AN EXAMINATION OF THE UNEMPLOYED AND ECONOMIC, SOCIAL AND CULTURAL RIGHTS IN GHANA by Samuel Asante

The unemployed which comprises most of the youth in Ghana are deemed ‘entitled’. This assertion stems from the demand of the unemployed for jobs from the government. This demand has been interpreted as a conscious effort by the unemployed to rely on the government instead of using their agency, education and entrepreneurial skills to create jobs for themselves. Entitled is defined by the Cambridge Dictionary as “a feeling that you have the right to do or have what you want without having to work for it or deserve it, just because of who you are.” This work is an attempt to answer the question: is the unemployed really entitled?

The word ‘entitled’ has some legal connotations and it is prudent to look to the Constitution of Ghana, 1992- the embodiment of rights, privileges, and duties of every citizen of Ghana- for guidance. Entitlement of this nature refers to Human rights in general and Economic, Social and Cultural (ESC) rights in particular. Human rights are entitlements due to human beings by virtue of their humanity. These rights are safeguarded with the law and the Courts of a country are expected to enforce these laws. ESC rights, on the other hand, are the freedoms, privileges, and entitlements that individuals and communities require to live a life of dignity.

Now to the main issue of this work, are the unemployed entitled to demand for employment opportunities from the government? The 1992 Constitution makes it clear under Article 36(1) that, “The State shall take all necessary action to ensure that the national economy is managed in such a manner as to maximize the rate of economic development and …..provide adequate means of livelihood and suitable employment and public assistance to the needy.”

The clarity of this provision cannot be denied, but it has been hindered by the issue of justiciability. Article 36 is under Chapter Six of the Constitution, Directive Principles of State Policy, which is deemed to be mere guidelines hence not justiciable by the Court. In New Patriotic Party v Attorney General (31st December Case) [1993-94] GLR 35 the Court held that the whole constitution is justiciable. Again, in Ghana Lotto Operators Association v National Lottery Authority [2007-2008] SCGLR 1089, the Court held that ESC rights are justiciable on its own divorced from Fundamental Human Rights under Chapter Five of the 1992 Constitution, a stance that was previously held by the Court in New Patriotic Party v Attorney General 1 GLR 378 [1997-98] (the CIBA case). This means that the Court can declare legislation null and of no effect if such legislation contravenes ESC rights, in this case, the right to employment opportunities.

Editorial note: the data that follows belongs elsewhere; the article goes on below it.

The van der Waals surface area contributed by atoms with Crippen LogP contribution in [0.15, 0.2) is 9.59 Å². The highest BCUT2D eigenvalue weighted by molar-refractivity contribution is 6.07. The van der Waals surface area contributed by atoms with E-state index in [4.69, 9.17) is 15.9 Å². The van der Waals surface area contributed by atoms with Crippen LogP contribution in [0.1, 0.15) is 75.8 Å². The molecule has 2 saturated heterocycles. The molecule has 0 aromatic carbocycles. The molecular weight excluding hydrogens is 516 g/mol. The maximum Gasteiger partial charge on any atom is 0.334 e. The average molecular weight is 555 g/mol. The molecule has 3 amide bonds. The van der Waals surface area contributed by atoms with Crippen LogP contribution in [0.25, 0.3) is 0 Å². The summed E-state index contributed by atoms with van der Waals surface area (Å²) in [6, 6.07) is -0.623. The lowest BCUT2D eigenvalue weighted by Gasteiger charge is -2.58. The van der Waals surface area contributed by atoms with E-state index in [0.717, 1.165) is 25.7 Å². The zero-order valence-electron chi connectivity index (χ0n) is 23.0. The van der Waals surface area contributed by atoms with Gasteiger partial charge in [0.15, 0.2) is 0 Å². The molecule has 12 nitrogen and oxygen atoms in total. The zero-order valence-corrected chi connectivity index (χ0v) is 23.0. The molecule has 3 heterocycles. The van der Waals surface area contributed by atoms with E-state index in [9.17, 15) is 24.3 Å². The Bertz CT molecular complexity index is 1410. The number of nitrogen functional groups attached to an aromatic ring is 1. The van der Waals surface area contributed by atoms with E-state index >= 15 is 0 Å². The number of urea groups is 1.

Now that it has been ascertained that ESC rights are justiciable, can the Court compel the government to provide employment opportunities? The propriety of this question is best understood within a political context. Political parties make campaign promises to create jobs and engender conditions that foster job creation and employment opportunities. But can the unemployed seek redress from the Courts if a government renegades its campaign promises, the same promises which the unemployed relied on to vote for the government?

This question has been addressed in other jurisdictions and has been put to rest. In Bromley London Borough Council v Greater London Council [1981] UKHL 7 the Court held that decision-makers should not be uncompromisingly bound to campaign promises which are mostly propaganda to the neglect of political and socio-economic realities. The remedy for the politician’s breach of promise is not a Court order or an award of damages but the risk of not been re-elected and those elected must not ‘treat themselves as irrevocably bound to carry out pre-announced policies contained in election manifestos.’ The pith of this decision underscores the fact that a government is not beholden to promises made during electioneering periods. Although the unemployed may have a legitimate expectation that the government shall implement its manifesto when it comes into power, legitimate expectation concerns itself with “procedural matters” more than it deals with the substance of a decision. That is, a public servant or in this case, a government should not depart from the expectation of the electorates – especially the unemployed – without good reason. In spite of this reality, the unemployed can use any legitimate means to express their demands from a government to implement their campaign promises.

In conclusion, the assertion that the unemployed are entitled, it seems, has some legal basis according to the posture of the laws of Ghana. It is an undeniable fact that the government ought to secure the socio-economic wellbeing of every citizen in Ghana, the unemployed included. To this end, the government has implemented policies and programs such as the Nation Builder’s Corps (NABCO) and the unemployed has also made petitions to the government via non-violent demonstrations and protests. These actions are admirable but there is more room for improvement.